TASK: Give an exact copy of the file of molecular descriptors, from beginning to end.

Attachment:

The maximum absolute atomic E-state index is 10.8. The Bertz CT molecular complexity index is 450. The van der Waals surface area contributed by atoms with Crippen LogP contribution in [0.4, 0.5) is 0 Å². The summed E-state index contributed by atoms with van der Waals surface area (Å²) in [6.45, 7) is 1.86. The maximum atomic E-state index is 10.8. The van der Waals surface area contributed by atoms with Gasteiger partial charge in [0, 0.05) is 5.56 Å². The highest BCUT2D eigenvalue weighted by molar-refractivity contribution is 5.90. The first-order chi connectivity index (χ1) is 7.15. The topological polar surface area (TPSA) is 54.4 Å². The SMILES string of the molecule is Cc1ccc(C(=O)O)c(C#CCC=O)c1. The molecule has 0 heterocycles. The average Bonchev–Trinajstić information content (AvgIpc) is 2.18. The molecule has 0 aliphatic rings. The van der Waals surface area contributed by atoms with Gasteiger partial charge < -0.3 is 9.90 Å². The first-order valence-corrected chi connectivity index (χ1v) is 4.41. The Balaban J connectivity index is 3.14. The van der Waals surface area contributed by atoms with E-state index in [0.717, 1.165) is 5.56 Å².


The maximum absolute atomic E-state index is 10.8. The Bertz CT molecular complexity index is 450. The van der Waals surface area contributed by atoms with Crippen LogP contribution in [0.4, 0.5) is 0 Å². The summed E-state index contributed by atoms with van der Waals surface area (Å²) in [6.45, 7) is 1.86. The maximum atomic E-state index is 10.8. The van der Waals surface area contributed by atoms with Gasteiger partial charge in [0, 0.05) is 5.56 Å². The highest BCUT2D eigenvalue weighted by molar-refractivity contribution is 5.90. The first-order chi connectivity index (χ1) is 7.15. The topological polar surface area (TPSA) is 54.4 Å². The SMILES string of the molecule is Cc1ccc(C(=O)O)c(C#CCC=O)c1. The molecule has 0 heterocycles. The average Bonchev–Trinajstić information content (AvgIpc) is 2.18. The molecule has 0 aliphatic rings. The van der Waals surface area contributed by atoms with Gasteiger partial charge < -0.3 is 9.90 Å². The first-order valence-corrected chi connectivity index (χ1v) is 4.41. The Balaban J connectivity index is 3.14. The van der Waals surface area contributed by atoms with E-state index in [0.717, 1.165) is 5.56 Å².